1. Indeed, but those once per month reboosts are not required to keep it safely in space when they are done, just to maintain the orbit it is meant to be on – there is a difference between station keeping and how long it takes to crash properly into the atmosphere when you don’t do it for a while.

          1. I did, but its not really relevant that they sometimes take a few months between boost, beyond being interesting, as it is still not actually required to boost then, could put it off for ages more – depending on just which orbit and how recently it has been boosted it should have over a year before its in any real peril of becoming impossible to recover or hits something else. As orbits are planned to avoid dead birds and junk as best as possible, and around the ISS’s pretty low orbit most of them won’t last long – so it is mostly under the more enduring junk layer we have created, and the small live satalites that might cross its unexpectedly decaying path will jump out the way as they don’t want a premature end to their service life, they might be comparatively cheap and short lived anyway but it is still another early retirement).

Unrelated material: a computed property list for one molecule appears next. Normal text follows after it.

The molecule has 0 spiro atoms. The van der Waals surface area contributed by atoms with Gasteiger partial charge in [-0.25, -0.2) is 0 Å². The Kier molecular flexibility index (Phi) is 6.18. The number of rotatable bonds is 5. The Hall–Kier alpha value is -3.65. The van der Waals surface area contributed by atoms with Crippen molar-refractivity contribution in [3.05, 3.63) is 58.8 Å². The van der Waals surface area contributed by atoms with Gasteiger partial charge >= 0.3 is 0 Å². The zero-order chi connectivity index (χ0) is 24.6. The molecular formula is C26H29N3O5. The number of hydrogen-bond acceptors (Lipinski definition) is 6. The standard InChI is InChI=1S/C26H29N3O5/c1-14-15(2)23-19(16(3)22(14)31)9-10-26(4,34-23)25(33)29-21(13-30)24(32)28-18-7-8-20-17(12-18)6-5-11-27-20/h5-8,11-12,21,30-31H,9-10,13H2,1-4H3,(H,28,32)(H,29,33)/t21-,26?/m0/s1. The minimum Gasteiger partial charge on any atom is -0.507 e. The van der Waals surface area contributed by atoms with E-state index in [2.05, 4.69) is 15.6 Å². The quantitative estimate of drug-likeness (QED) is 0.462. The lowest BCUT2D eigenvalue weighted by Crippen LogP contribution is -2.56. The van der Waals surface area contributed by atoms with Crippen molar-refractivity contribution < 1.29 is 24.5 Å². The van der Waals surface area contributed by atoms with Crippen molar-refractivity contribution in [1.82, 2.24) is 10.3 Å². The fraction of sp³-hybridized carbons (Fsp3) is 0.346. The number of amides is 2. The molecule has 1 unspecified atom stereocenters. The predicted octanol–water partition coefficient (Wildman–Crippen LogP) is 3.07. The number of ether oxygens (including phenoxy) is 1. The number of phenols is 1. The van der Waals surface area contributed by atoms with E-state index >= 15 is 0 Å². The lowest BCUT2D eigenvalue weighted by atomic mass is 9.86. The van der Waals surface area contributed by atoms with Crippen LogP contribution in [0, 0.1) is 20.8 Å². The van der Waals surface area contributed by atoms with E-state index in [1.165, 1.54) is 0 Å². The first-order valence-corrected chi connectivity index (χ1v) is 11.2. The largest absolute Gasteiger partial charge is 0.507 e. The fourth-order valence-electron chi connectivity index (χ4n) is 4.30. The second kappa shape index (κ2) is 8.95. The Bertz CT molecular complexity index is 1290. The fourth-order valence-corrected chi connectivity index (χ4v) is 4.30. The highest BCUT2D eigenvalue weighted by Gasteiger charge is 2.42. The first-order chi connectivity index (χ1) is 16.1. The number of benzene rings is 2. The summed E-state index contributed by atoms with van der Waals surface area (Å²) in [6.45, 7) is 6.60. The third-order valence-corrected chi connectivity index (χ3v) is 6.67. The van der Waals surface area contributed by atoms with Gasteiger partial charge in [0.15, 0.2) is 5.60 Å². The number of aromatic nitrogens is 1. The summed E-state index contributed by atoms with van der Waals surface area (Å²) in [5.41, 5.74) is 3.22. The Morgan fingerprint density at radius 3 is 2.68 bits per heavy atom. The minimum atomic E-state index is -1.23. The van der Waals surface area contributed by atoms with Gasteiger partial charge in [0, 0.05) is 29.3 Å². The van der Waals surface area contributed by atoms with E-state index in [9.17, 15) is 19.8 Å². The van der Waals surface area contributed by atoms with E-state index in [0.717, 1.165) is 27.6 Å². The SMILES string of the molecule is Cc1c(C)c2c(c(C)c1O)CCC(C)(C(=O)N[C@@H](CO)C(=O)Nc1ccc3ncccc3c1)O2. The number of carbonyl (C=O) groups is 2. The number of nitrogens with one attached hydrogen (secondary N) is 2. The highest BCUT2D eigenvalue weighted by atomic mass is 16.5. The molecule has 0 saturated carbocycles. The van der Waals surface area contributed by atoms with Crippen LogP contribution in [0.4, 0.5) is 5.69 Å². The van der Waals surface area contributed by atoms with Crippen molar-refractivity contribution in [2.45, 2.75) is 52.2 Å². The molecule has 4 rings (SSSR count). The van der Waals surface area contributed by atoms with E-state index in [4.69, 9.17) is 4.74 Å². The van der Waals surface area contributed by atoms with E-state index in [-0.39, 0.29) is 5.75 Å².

So it could even have a vast amount longer than that.

  4. There is also the question whether the ISS is really needed much longer. Considering the scientific output, NASA releases annual metrics about the publications generated and it seems that the amount of research papers etc. peaked in 2020 and is gradually winding down anyways. If there aren’t any major upgrades to the station and the equipment, it will simply “run out of science” in a few years. (p.3. Figure 2.)

    1. Also note that it takes time to analyze results and publish the papers, so the number of papers being released today reflects research that was done months and years ago. Further upkeep of the station is likely to have rapidly diminishing results.

      Diverting the resources to building a new space station entirely would benefit space exploration and launch technology more, faster.

    2. Papers typically take 6 months at least to work their way through the pipeline. I can think of at least one other major event that happened in 2020 that might have impacted research productivity.